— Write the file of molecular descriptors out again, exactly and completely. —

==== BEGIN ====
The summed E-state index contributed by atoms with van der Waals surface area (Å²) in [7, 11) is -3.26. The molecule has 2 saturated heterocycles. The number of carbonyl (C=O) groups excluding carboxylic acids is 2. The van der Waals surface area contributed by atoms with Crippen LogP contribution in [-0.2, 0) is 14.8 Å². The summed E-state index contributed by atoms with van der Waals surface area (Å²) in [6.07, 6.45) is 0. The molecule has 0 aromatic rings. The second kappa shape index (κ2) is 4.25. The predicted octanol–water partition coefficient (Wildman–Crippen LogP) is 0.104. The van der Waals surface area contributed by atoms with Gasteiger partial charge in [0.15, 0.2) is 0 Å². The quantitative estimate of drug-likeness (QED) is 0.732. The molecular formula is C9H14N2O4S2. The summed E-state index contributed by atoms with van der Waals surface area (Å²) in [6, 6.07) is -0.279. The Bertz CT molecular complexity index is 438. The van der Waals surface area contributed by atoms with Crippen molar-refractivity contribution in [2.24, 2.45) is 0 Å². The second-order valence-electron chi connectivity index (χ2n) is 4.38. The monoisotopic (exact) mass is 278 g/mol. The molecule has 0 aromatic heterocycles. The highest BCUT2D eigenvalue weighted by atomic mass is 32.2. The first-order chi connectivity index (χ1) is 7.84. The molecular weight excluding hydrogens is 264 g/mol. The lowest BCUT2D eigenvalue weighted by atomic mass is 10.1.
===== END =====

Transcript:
The summed E-state index contributed by atoms with van der Waals surface area (Å²) in [7, 11) is -3.26. The molecule has 2 saturated heterocycles. The number of carbonyl (C=O) groups excluding carboxylic acids is 2. The van der Waals surface area contributed by atoms with Crippen LogP contribution in [-0.2, 0) is 14.8 Å². The summed E-state index contributed by atoms with van der Waals surface area (Å²) in [6.07, 6.45) is 0. The molecule has 0 aromatic rings. The second kappa shape index (κ2) is 4.25. The predicted octanol–water partition coefficient (Wildman–Crippen LogP) is 0.104. The van der Waals surface area contributed by atoms with Gasteiger partial charge in [0.15, 0.2) is 0 Å². The quantitative estimate of drug-likeness (QED) is 0.732. The molecular formula is C9H14N2O4S2. The summed E-state index contributed by atoms with van der Waals surface area (Å²) in [6, 6.07) is -0.279. The Bertz CT molecular complexity index is 438. The van der Waals surface area contributed by atoms with Crippen molar-refractivity contribution in [2.24, 2.45) is 0 Å². The second-order valence-electron chi connectivity index (χ2n) is 4.38. The monoisotopic (exact) mass is 278 g/mol. The molecule has 0 aromatic heterocycles. The highest BCUT2D eigenvalue weighted by atomic mass is 32.2. The first-order chi connectivity index (χ1) is 7.84. The molecular weight excluding hydrogens is 264 g/mol. The lowest BCUT2D eigenvalue weighted by atomic mass is 10.1.